Coldplay Consciously Uncouple From Trademark Bathos on Appealing 'Ghost Stories'

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Ghost Stories
Reviews
Release Date: May 20, 2014
Label: Parlophone

by Stephanie Benson

To Chris Martin, there's nothing more terrifying than a broken heart. While love makes him see the world in rich, vibrant colors—from "Yellow" to "Green Eyes" to "Violet Hill"—the loss of it is as dark and engulfing as "Midnight" and "Oceans." For much of his years in the spotlight, we've seen his life in Technicolor—a shiny, happy existence, with a glowing A-list actress for a wife and two babies whimsically named Apple and Moses—but now, freshly split from said luminous wife, we see a decidedly faded heart on Martin's sleeve.

This doesn't mean Ghost Stories is a bleak album. In fact, its deep sea of synth-encrusted pop glistens under a halo of angelic ambient touches and Martin's ever-rosy perspective: "If you were to ask me, after all that we've been through/ Still believe in magic?/ Well, yes I do," he coolly sings over a muted drum machine that throbs to the rhythm of a vigorous heart on first single "Magic." The song's a little funky, a little jangly, even a little minimal, and it's the first bit of evidence that, with Martin realizing his greatest fear, his band has released some of their finest, most understated work in over a decade.

Part of Coldplay's initial charm was their ability to wrap a sweet and simple sentiment into a delicate, succinct pop song. But with every album they got grander, glitzier, and ultimately cheesier ("Every Teardrop is a Waterfall"? Come on!), distancing themselves further from their audience by throwing out absurd statements ("You use your heart as a weapon/ And it hurts like heaven") and building their crescendos to ridiculous heights. Restraint and intimacy had been forsaken. And while Martin and Co. still reach for the heavens here (starting with the angel wings on the album's cover, and the seraphic choir ushering us in to opener "Always in My Head" and then gracefully carrying us out at the close of "O"), they do so more from an everyman's level, vulnerably looking up at that mystical place for comfort that things are going to get better.

Compared to the sleek, grandiose flash of Coldplay's last two albums—Viva La Vida and Mylo Xyloto, both underlined by help from Brian Eno—Ghost Stories feels as melancholically light and airy as Parachutes, while ironically sounding more like Eno (as interpreted by, say, Sigur Ros) in brooding ambient highlights like "Midnight" and "Oceans." The former steadily builds from swift ticks to beats that wiggle like worms caught under a strobe light, as Martin's voice visits Bon Iver's vocoder-equipped cabin in the woods. "Oceans," meanwhile, moves along with mournful acoustic strumming and Martin's faintly cracked tenor shifting to and from falsetto, before ascending into an undulating drone.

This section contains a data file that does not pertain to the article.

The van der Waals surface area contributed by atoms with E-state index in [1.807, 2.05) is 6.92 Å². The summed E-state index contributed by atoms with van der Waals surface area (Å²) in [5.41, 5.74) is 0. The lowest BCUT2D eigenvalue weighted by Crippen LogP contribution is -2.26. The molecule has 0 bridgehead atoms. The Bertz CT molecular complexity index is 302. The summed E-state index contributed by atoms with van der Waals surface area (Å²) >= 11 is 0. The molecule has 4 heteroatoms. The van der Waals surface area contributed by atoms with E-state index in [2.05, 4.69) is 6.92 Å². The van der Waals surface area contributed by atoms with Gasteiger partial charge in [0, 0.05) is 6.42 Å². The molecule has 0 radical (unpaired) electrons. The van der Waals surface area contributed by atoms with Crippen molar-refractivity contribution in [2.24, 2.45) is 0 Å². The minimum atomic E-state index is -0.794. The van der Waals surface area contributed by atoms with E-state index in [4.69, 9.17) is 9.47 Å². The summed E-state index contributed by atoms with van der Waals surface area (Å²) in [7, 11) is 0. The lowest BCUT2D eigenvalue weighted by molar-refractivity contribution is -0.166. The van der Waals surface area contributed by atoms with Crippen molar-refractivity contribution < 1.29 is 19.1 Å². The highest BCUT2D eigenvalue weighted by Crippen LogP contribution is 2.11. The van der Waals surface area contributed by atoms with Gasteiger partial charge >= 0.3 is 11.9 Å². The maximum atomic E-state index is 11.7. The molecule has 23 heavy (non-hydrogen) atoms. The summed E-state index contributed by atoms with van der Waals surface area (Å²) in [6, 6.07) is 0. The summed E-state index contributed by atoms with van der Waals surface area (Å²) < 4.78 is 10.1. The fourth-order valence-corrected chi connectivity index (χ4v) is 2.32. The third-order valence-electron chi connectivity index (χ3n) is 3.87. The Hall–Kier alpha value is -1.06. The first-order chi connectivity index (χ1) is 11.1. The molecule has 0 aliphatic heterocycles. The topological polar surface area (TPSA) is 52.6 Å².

Elsewhere, the band brings in some big names, which comes off as a superficial move in light of the album's overall introspective tone. Timbaland offers a slow, bass-y bounce to bedroom weeper "True Love," which climaxes with a moody, languid guitar solo straight out of John Mayer's seduction handbook, and Avicii pumps up the piano-powered "A Sky Full of Stars" with his cathartic EDM swells, pleading you to swap the lighters for glowsticks, as Martin remains transfixed with astral imagery.

Which leads us to the celestial closer: Ghost Stories' glistening "secret track" brings the album back to its beginning, but, more significantly, the title of the song itself, "O," represents Coldplay's entire journey coming full circle. The twinkling piano ballad recalls the Martin we met back in 2000: the hopeless romantic and perpetual stargazer, who will -- broken heart be damned -- eternally keep his head up in the name of love: "Still I always look up to the sky," he wistfully croons. "Maybe one day I'll fly next to you."

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